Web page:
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08 October, 2019

My Dear Friend Wendy

1,000? 5,000? 500,000? I don't know how many laughs Wendy Chioji and I shared, I just know that they were all heartfelt, belly-hurting, "ain't life great?!" laughs. I'll never forget how they felt, how they sounded or the look on her face when we had them. The best part was how willing a participant she was. Bad puns to use in the end of the newscast, subtle to not-so subtle jabs at each other, or the magical moments where are comedic "genius" came together as one and we just couldn't stop rolling. That's what I'll miss most about my dear friend. Those laughs. Those smiles. She fought cancer for so long, so hard, with everything she had and did it all with that smile on her face. 
This morning in heaven the angels parted and cleared a path so Wendy and Stu could find each other. I'm sure the bear hug they shared was long and meaningful and then one of them said something to the other to make them laugh.
There are too many "best things" about Wendy to count, but the fact that she lived life the same way every damn day will always stick with me. If you didn't know she had cancer you'd never know because she was out there climbing mountains, skiing, running, racing... living... all the way... every day. Every damn day.
Wendy was the anchor of the first show I ever produced. She showed me how to have a good time and be professional at the same time. She helped me grow tremendously as a producer. That's a nice footnote in a story of deep friendship. I am so lucky she was in my life. 
She called me Gussel. Or Gustopher. Or Gustopher Robin. The last time I called her I got her voicemail. I left her a 2:00 message in part just to make her have to sit there and listen to me for that long. I hope she laughed at that. I'm crying as I type these words. I'm sure the laughs will come later today, they just won't be the same without her sharing them with me. 

If you'd like to read Wendy's blog posts that she wrote while battling cancer, you can find them here.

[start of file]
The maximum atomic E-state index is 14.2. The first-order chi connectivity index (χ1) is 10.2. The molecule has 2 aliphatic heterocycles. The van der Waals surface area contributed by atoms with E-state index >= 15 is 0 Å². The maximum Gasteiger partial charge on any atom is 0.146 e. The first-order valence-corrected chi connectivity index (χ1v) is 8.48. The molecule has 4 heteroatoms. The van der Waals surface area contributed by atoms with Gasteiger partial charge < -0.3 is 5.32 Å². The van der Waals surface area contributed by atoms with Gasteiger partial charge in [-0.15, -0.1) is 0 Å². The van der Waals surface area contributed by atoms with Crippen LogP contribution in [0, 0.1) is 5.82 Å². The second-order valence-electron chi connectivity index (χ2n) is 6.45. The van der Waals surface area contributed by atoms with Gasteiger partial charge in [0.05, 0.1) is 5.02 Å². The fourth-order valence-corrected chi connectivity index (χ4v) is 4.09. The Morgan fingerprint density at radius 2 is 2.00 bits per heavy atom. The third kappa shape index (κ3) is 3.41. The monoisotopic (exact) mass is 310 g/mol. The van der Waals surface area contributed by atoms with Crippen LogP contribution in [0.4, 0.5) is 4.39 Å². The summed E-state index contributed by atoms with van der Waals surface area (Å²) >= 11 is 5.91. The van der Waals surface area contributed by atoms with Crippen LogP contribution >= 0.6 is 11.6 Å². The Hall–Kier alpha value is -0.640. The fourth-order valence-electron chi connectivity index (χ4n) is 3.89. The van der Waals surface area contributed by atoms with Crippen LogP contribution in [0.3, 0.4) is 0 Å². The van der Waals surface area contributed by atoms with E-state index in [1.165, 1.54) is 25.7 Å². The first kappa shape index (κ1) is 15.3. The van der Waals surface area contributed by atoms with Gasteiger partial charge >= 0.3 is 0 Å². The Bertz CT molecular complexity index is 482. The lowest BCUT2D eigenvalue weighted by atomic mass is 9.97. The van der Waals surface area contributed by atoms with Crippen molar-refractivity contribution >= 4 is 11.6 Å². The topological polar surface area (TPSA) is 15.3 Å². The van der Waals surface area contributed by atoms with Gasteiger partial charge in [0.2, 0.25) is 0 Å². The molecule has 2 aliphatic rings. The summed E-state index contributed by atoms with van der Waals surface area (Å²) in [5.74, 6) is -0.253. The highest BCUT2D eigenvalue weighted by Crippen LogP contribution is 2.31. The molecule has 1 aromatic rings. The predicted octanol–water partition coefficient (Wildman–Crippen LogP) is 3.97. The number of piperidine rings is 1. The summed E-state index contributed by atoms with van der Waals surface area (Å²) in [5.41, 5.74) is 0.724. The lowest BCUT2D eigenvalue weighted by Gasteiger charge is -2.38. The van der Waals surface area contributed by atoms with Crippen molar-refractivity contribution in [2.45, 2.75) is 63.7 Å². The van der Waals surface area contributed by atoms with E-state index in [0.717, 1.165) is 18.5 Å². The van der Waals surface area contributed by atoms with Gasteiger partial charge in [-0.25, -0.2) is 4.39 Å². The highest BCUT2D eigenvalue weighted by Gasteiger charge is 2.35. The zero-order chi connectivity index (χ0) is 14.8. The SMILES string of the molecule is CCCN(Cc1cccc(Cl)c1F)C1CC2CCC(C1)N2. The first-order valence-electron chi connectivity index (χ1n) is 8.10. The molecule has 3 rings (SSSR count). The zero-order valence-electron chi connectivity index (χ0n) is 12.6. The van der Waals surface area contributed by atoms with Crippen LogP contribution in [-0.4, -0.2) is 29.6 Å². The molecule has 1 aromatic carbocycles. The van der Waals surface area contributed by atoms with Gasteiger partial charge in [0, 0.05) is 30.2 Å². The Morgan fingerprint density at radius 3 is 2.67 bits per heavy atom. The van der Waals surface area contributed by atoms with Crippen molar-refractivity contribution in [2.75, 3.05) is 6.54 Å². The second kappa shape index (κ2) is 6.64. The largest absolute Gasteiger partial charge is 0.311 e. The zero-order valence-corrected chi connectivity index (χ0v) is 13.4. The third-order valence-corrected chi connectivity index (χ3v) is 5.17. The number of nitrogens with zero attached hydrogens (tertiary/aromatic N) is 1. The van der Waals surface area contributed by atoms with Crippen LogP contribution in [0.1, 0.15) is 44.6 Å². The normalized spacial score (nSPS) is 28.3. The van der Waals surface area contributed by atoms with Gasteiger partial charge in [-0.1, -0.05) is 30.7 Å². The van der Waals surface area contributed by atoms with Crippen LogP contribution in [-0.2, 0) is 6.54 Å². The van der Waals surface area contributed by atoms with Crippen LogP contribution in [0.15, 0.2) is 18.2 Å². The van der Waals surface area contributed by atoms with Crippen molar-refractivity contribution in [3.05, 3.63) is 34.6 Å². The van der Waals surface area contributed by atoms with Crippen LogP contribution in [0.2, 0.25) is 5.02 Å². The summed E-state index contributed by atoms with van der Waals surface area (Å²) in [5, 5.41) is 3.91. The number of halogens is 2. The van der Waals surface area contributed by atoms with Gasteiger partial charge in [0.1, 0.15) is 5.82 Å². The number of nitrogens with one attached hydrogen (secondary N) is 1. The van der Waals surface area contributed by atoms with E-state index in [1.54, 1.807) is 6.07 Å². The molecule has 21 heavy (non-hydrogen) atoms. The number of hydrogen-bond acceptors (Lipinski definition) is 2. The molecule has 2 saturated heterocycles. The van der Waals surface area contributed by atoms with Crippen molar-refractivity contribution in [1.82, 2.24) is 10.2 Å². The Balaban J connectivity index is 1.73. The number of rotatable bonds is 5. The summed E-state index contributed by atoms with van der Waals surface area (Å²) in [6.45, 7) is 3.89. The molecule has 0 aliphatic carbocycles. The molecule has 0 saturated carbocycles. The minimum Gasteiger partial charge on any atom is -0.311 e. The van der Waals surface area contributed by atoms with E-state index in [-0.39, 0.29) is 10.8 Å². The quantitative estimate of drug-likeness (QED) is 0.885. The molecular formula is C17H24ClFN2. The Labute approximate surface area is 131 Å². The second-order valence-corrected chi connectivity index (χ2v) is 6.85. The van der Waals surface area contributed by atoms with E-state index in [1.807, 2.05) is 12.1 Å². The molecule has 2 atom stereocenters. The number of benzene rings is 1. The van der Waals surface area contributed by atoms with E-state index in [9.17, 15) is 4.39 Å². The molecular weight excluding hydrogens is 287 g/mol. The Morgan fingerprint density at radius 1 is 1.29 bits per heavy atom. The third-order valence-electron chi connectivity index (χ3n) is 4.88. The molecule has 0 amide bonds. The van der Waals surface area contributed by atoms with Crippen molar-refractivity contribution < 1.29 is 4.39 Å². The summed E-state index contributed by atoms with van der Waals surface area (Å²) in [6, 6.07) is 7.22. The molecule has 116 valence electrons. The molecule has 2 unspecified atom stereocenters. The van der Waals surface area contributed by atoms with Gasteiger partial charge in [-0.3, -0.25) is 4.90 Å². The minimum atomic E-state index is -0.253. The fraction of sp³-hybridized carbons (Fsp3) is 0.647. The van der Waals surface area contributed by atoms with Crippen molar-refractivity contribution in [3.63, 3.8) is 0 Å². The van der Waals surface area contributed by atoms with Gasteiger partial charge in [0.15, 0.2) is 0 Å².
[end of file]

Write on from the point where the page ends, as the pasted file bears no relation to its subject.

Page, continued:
29 September, 2018

Bye-Bye, Captain. How David Wright Gave the Mets What They Were Looking For Since 1962

  It’s a long and inglorious list. 
  It’s a list laden with “Oh… I Remember Him” guys and “Who??” guys. 
  It also includes a number of “Used To Be,” “Could Have Been,” and “Never Was” guys.
  To be fair, there were a handful of “Glad He’s On Our Team” guys on the list too. 
  The "List" is the list of men who have played third base for the New York Metropolitan franchise. 170 names long. 
  Founded in 1962, the Mets came out of the gates blazing with Don Zimmer (Yup, that Don Zimmer) as their guy at third. Zim set the bar at Even The World's Greatest Limbo Artists Can't Go This Low levels by going 4-55 before he was shipped off to Cincinnati.
It didn't get much better after Zim left town. The Mets didn’t have someone play back-to-back seasons of 100+ games at the position until 1973 and 1974. Wayne Garrett did the honors. A fan favorite for sure, but Wayno wasn’t reminding anyone of Brooks Robinson or Eddie Matthews. However, when Garrett’s time as a Met ended in 1976, he was their all-time leader in games played at the position with 711. The revolving door on the hot corner was in constant motion during the ensuing seasons. Lenny Randle, Elliott Maddux Joel Youngblood, Sergio Ferer, and Joe Torre (Yup, that Joe Torre) to name a few, did the honros.
  Through all that torch-passing, the mantle was handed to Hubie Brooks in 1981. Prior to that, 66 different guys had played third for the Mets. 66! A few years later Ray Knight briefly, but gloriously, held it down with his ’86 World Series MVP campaign. Next, it was bestowed upon Howard Johnson who put up 5 strong offensive seasons, but he often played short or even in the outfield. That said, the 80s finally provided a small level of stability at the position. At the time of Brooks' departure (dealt to Montreal just like Garrett), he was 2nd to Garrett in games played at the position. Johnson would pass them both, sitting atop a large pile of nondescript, marginally accomplished players with a grand total of 835 games played at third base. (Robin Ventura and Edgardo Alfonso classed up the joint in the 90's and early 2000s with their gloves and bats, but they only played 436 and 515 games at third, respectively.)
   As for HoJo, he made his major league debut with the Detroit Tigers on April 14, 1982.  250 days later, David Allen Wright was born in Norfolk, Virginia, setting off a series of events that would lead him to the top of the mountain and the Mets to an unprecedented level of stability at the hot corner. 
   Twenty-one and a half years later, when Wright made his debut, the Mets fans were ready. The glow of back-to-back playoff seasons in ’99 and 2000 had worn off; washed away in 75 and 66 win seasons with Ty Wigginton manning third.